Classical Column & Ornamentation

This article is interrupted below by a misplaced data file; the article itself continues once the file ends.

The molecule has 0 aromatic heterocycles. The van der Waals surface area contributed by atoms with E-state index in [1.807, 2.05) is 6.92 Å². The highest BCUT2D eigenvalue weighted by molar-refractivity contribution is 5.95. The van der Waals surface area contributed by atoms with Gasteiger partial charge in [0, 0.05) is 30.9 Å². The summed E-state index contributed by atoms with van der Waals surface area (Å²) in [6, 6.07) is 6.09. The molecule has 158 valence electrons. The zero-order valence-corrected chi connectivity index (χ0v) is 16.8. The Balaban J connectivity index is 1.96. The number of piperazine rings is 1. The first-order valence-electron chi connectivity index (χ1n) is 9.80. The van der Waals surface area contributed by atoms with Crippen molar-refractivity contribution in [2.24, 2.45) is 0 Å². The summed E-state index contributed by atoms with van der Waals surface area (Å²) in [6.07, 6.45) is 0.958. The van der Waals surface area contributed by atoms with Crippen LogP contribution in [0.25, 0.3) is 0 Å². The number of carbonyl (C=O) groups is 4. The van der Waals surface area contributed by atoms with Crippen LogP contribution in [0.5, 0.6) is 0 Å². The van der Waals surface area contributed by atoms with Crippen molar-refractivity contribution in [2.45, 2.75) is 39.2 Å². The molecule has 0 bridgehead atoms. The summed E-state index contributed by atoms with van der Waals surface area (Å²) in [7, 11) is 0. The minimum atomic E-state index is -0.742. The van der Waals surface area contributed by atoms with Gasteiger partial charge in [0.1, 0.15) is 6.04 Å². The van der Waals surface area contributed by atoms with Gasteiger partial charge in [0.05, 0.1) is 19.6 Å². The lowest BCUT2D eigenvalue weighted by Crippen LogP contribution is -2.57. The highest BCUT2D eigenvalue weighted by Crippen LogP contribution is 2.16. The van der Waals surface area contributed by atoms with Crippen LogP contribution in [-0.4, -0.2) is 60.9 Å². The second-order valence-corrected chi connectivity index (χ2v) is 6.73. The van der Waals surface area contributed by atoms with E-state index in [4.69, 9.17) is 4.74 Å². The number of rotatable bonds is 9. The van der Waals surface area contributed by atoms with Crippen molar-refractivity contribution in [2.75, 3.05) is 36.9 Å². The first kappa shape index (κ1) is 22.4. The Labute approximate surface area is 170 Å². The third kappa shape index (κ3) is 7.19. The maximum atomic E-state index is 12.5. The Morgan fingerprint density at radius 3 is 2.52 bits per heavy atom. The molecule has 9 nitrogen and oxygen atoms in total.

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“Discuss the classical column, its origins, and its continued application over 2500 years. Speculate on this longevity.” - Professor Peter Corrigan It has evident that the use of columns for building temples or fanes had had become quite common application in ancient times. In creating a perfect order that satisfied the beauty of the temple, they started to look upon the human body that was thought to be the finest creation of God. The Roman architect Vitruvius on whom we depend for almost all we know of ancient architectural theory mentioned, the fluted or striated cylindrical column shafts tapering slightly toward the top are derived from tree trunks; but he also says that two principal column types are related to humans, which explains their proportions and ornaments. It is the intention of this essay to discuss whether or how the classical columns influenced and invested in the architecture of Australia and use of its ornamentation invented in ancient Western world. The Stonehenge, a prehistoric monument located in Wiltshire, London is a good example that shows the use of post and lintel system in architecture. This is the basic ancient building system where posts had been used to support the lintels. It seems that Greeks have used the same method but in a more sophisticated manner. They developed have used featured pillars with various kinds of architectural decorations which is commonly replicated today as classical orders. They introduced three main types of classical orders called Doric, Ionic and Corinthian. The Romans later adapted the Greek orders and developed two more classical orders called Tuscan and Composite. In Australia, it can be seen that there are more than one dominant classical styles of architecture. These styles are replicas of ancient inventions and would have been adapted to suit the local conditions and the materials by slightly
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